The clinical potential for chemotherapeutic agents that target the UPR is illustrated by the recent demonstration that versipelostatin, an inhibitor of glucose deprivation-induced transcription from the GRP78 promoter, functions as a cytotoxin during glucose starvation and enhances the cisplatin sensitivity of tumors in vivo (101). The mechanism by which versipelostatin blocks glucose deprivation-induced transcription remains unclear, but it is unlikely that the drug directly inhibits upstream UPR activators because there is no effect on the activation of Ire1 or ATF6 by tunicamycin or calcium ionophores, well-characterized inducers of ER stress. Nevertheless, these results show that disruption of the UPR can elicit an antitumor effect, particularly when given in combination with other cytotoxic therapies.
These findings provide important support for the pursuit of selective inhibitors of PERK and Ire1 that function without regard to the origin of ER stress. A screen for inhibitors of Ire1-mediated splicing of a XBP-1-luciferase reporter substrate identified several compounds targeting the Ire1 pathway that exhibit potent, hypoxia-specific cytotoxicity.3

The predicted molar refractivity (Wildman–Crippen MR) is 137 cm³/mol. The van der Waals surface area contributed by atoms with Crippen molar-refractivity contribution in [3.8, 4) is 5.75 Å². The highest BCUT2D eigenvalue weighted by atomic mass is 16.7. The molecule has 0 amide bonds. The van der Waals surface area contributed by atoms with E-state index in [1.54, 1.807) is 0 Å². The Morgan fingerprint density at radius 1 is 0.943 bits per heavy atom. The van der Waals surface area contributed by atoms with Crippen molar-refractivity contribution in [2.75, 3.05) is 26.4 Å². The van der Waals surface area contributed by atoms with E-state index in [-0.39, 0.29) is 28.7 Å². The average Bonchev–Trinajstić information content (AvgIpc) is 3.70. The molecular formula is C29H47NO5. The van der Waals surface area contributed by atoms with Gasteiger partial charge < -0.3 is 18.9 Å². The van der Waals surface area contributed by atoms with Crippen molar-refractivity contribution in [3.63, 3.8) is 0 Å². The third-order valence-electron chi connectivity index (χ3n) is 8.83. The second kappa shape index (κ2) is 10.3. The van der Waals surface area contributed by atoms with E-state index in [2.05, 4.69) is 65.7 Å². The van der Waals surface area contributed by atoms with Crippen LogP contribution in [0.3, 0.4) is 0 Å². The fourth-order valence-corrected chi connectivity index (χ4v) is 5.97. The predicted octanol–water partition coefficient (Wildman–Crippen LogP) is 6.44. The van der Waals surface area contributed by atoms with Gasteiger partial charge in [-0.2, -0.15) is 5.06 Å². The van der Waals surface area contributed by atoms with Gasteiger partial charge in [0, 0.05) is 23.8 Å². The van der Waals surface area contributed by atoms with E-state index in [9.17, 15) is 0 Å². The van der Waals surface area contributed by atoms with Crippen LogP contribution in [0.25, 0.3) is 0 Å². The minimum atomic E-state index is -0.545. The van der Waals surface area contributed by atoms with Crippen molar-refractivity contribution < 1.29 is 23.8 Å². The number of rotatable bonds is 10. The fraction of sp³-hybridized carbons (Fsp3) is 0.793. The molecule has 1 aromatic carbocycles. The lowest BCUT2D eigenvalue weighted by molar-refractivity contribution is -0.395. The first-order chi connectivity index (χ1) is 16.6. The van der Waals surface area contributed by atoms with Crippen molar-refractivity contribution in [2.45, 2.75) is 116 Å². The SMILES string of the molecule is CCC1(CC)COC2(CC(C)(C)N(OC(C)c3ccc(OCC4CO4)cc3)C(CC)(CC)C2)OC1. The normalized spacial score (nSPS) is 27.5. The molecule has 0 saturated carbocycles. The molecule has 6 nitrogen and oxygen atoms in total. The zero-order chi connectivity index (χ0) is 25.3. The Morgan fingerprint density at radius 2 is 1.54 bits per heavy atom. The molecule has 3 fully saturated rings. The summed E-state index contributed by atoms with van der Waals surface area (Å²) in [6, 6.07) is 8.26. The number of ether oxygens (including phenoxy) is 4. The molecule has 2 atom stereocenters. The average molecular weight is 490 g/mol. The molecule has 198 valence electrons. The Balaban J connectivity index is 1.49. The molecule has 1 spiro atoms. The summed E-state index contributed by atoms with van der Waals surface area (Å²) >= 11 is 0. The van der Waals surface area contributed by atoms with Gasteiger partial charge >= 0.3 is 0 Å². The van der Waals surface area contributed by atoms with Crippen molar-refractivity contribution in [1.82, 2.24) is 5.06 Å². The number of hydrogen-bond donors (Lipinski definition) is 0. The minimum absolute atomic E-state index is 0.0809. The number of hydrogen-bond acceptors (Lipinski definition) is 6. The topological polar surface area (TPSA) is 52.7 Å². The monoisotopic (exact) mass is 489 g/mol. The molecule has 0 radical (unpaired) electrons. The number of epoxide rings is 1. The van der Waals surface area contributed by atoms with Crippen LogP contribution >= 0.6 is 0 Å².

D.E. Feldman and A.C. Koong, unpublished data.
The Ire1/XBP-1 and PERK pathways have been directly implicated in the regulation of tumor growth. These results suggest a broader role for the UPR in cancer, particularly with regard to tumor microenvironmental effects of hypoxia, low glucose, and pH changes. These pathophysiologic stresses occur in tumors and lead to ER stress. The adaptation to ER stress is an important survival mechanism for tumor cells. Prolonged exposure to ER stress eventually saturates the ability of the UPR to protect cells and results in cell death. Cell death by apoptosis or necrosis, however, is not the only consequence of impairment of the UPR. Elucidating the mechanism(s) of how the UPR regulates tumor growth will require the identification of downstream effectors that participate in the UPR and a detailed examination of cells carrying mutations that disable individual components of the UPR. The use of small interfering RNA techniques and the identification of selective inhibitors of PERK and Ire1 that enable a “chemical genetic” approach will be indispensable in determining the function of these and other UPR activators and their effect on tumor growth. Nevertheless, the data to date show that the UPR is activated in tumors and modulation of UPR signaling represents a promising strategy for anticancer therapy.
Grant support: Stanford Dean's Fellowship (D.E. Feldman) and grant 1RO1 CA 112108-01A1 (A.C. Koong).